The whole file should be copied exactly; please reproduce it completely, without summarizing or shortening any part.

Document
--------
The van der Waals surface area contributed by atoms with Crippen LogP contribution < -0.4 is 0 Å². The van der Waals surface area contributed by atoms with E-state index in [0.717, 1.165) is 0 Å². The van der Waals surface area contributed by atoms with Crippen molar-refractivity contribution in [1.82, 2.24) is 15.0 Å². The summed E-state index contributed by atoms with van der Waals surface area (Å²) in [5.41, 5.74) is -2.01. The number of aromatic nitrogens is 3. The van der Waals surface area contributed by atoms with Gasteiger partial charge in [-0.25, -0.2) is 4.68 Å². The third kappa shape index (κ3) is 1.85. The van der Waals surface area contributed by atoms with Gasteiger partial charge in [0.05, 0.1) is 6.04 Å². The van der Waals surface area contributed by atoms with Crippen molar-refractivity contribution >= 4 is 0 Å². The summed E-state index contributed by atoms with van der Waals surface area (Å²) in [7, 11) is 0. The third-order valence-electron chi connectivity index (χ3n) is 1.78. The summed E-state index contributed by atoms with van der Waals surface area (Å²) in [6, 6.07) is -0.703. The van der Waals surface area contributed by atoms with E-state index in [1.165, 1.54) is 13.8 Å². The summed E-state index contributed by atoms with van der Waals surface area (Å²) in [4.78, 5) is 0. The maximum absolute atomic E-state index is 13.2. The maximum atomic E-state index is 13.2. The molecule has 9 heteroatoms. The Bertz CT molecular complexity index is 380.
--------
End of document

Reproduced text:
The van der Waals surface area contributed by atoms with Crippen LogP contribution < -0.4 is 0 Å². The van der Waals surface area contributed by atoms with E-state index in [0.717, 1.165) is 0 Å². The van der Waals surface area contributed by atoms with Crippen molar-refractivity contribution in [1.82, 2.24) is 15.0 Å². The summed E-state index contributed by atoms with van der Waals surface area (Å²) in [5.41, 5.74) is -2.01. The number of aromatic nitrogens is 3. The van der Waals surface area contributed by atoms with Gasteiger partial charge in [-0.25, -0.2) is 4.68 Å². The third kappa shape index (κ3) is 1.85. The van der Waals surface area contributed by atoms with Gasteiger partial charge in [0.05, 0.1) is 6.04 Å². The van der Waals surface area contributed by atoms with Crippen molar-refractivity contribution >= 4 is 0 Å². The summed E-state index contributed by atoms with van der Waals surface area (Å²) in [7, 11) is 0. The third-order valence-electron chi connectivity index (χ3n) is 1.78. The summed E-state index contributed by atoms with van der Waals surface area (Å²) in [6, 6.07) is -0.703. The van der Waals surface area contributed by atoms with E-state index in [1.165, 1.54) is 13.8 Å². The summed E-state index contributed by atoms with van der Waals surface area (Å²) in [4.78, 5) is 0. The maximum absolute atomic E-state index is 13.2. The maximum atomic E-state index is 13.2. The molecule has 9 heteroatoms. The Bertz CT molecular complexity index is 380.